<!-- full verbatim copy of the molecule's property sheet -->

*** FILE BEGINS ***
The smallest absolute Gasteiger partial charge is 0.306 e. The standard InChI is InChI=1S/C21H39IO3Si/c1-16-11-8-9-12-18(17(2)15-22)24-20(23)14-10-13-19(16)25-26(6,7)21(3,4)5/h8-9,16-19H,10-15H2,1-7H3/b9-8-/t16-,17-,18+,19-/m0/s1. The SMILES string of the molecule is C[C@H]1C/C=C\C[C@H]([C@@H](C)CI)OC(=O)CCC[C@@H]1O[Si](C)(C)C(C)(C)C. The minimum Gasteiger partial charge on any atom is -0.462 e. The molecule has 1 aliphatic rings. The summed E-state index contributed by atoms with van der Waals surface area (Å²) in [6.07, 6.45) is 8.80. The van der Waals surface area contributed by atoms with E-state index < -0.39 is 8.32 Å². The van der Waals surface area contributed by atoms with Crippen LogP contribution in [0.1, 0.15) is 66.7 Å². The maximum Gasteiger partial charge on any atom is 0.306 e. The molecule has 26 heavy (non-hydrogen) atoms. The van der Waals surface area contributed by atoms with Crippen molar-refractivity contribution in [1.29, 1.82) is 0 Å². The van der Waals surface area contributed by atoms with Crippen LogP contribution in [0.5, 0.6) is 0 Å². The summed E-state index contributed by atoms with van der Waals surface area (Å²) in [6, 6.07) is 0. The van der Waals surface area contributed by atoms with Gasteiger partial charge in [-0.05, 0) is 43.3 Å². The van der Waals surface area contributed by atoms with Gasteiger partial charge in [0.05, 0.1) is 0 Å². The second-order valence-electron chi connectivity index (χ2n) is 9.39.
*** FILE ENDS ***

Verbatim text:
The smallest absolute Gasteiger partial charge is 0.306 e. The standard InChI is InChI=1S/C21H39IO3Si/c1-16-11-8-9-12-18(17(2)15-22)24-20(23)14-10-13-19(16)25-26(6,7)21(3,4)5/h8-9,16-19H,10-15H2,1-7H3/b9-8-/t16-,17-,18+,19-/m0/s1. The SMILES string of the molecule is C[C@H]1C/C=C\C[C@H]([C@@H](C)CI)OC(=O)CCC[C@@H]1O[Si](C)(C)C(C)(C)C. The minimum Gasteiger partial charge on any atom is -0.462 e. The molecule has 1 aliphatic rings. The summed E-state index contributed by atoms with van der Waals surface area (Å²) in [6.07, 6.45) is 8.80. The van der Waals surface area contributed by atoms with E-state index < -0.39 is 8.32 Å². The van der Waals surface area contributed by atoms with Crippen LogP contribution in [0.1, 0.15) is 66.7 Å². The maximum Gasteiger partial charge on any atom is 0.306 e. The molecule has 26 heavy (non-hydrogen) atoms. The van der Waals surface area contributed by atoms with Crippen molar-refractivity contribution in [1.29, 1.82) is 0 Å². The van der Waals surface area contributed by atoms with Crippen LogP contribution in [0.5, 0.6) is 0 Å². The summed E-state index contributed by atoms with van der Waals surface area (Å²) in [6, 6.07) is 0. The van der Waals surface area contributed by atoms with Gasteiger partial charge in [-0.05, 0) is 43.3 Å². The van der Waals surface area contributed by atoms with Gasteiger partial charge in [0.05, 0.1) is 0 Å². The second-order valence-electron chi connectivity index (χ2n) is 9.39.